[Snort-users] Reliability of signatures
beenph at ...11827...
Fri Feb 4 14:03:35 EST 2011
On Fri, Feb 4, 2011 at 1:53 PM, Jason Wallace <jason.r.wallace at ...11827...> wrote:
> threshold/event_filter statements will fudge that up too...
> On Fri, Feb 4, 2011 at 1:45 PM, Martin Holste <mcholste at ...11827...> wrote:
>>> Personally, I'd like to know what
>>> the most important (as measured, perhaps, as the most hits)
>> Ok, hang on--I'd actually say that you can get a pretty good idea of
>> the most important signatures by sorting them in ascending order by
>> hits. The higher the number of hits, the greater probability that
>> each hit is an FP and the signature isn't helpful. Important caveats
>> would be for the sigs that aren't alerting on "bad" traffic, but
>> traffic that is usually good unless it's from a certain IP address
>> (JAR files, exe files, etc.) or SCAN signatures. That nuance actually
>> makes this kind of hard to do in a helpful way.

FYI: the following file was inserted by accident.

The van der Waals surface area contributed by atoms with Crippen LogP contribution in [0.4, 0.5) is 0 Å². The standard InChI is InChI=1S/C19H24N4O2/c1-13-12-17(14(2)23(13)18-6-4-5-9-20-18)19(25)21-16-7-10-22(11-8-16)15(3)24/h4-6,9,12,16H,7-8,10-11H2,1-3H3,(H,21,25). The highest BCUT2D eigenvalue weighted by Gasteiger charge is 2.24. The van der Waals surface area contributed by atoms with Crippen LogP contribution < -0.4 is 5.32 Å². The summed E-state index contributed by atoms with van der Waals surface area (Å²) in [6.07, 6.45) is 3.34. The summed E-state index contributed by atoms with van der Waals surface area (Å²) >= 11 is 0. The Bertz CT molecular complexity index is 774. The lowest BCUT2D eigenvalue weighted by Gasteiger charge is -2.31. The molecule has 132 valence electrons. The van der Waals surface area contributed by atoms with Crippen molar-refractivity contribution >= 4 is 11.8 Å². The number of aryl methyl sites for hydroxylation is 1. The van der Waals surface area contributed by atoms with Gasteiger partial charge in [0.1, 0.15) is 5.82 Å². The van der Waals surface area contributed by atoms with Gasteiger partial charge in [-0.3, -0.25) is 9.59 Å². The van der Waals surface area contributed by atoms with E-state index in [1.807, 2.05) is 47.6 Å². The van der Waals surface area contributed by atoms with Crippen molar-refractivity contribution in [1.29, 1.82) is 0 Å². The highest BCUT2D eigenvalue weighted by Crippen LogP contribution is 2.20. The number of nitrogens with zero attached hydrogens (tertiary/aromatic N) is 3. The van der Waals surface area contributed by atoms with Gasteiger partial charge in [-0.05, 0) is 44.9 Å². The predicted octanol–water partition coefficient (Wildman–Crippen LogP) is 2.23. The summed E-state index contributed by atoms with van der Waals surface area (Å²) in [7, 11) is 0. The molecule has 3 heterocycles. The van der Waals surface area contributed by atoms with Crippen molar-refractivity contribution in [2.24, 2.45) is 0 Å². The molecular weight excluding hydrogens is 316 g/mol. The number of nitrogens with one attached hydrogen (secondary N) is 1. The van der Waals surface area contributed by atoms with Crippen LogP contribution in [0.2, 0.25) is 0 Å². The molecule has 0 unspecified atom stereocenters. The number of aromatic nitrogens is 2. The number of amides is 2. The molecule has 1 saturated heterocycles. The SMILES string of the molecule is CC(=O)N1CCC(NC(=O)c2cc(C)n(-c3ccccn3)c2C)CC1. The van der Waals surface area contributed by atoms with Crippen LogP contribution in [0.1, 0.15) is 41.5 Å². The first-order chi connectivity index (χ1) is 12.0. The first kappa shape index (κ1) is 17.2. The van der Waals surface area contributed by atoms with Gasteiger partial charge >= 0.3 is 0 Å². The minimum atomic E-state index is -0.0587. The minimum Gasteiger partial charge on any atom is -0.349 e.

>> It's for this reason that I want the manual submissions, not based on logs.
> I think there's an in YOUR somewhere.
A typo, shit happens, english is not my first language.
This aside if you can't create multiple rule set instances for the
same traffic and make clear distinction on
rule importances for each instance, you wont be able to acheive
somethig valuable at the end.
If you are still managing your clients rule with something like
pullthepork or by hand you might also have an issue.
Opensource UI have been lacking for years on "sensor" management, rule
context like thresholding and suppression
(for individual instance or multiple instances or even system wide).
Some of em even ignore revision.
All of this point out to the usage you make of the public available
data and or even subscribed data.
All the changes to a submission system will still be context relevant
and might not apply to you and you will
end up having people who will not try to understand what they actually
see but will basicly rely on that
to apply automatic rules tunning and the problem will still be there
for the "unknown" proportion of people
who do no take time to tune and manage their rule set.
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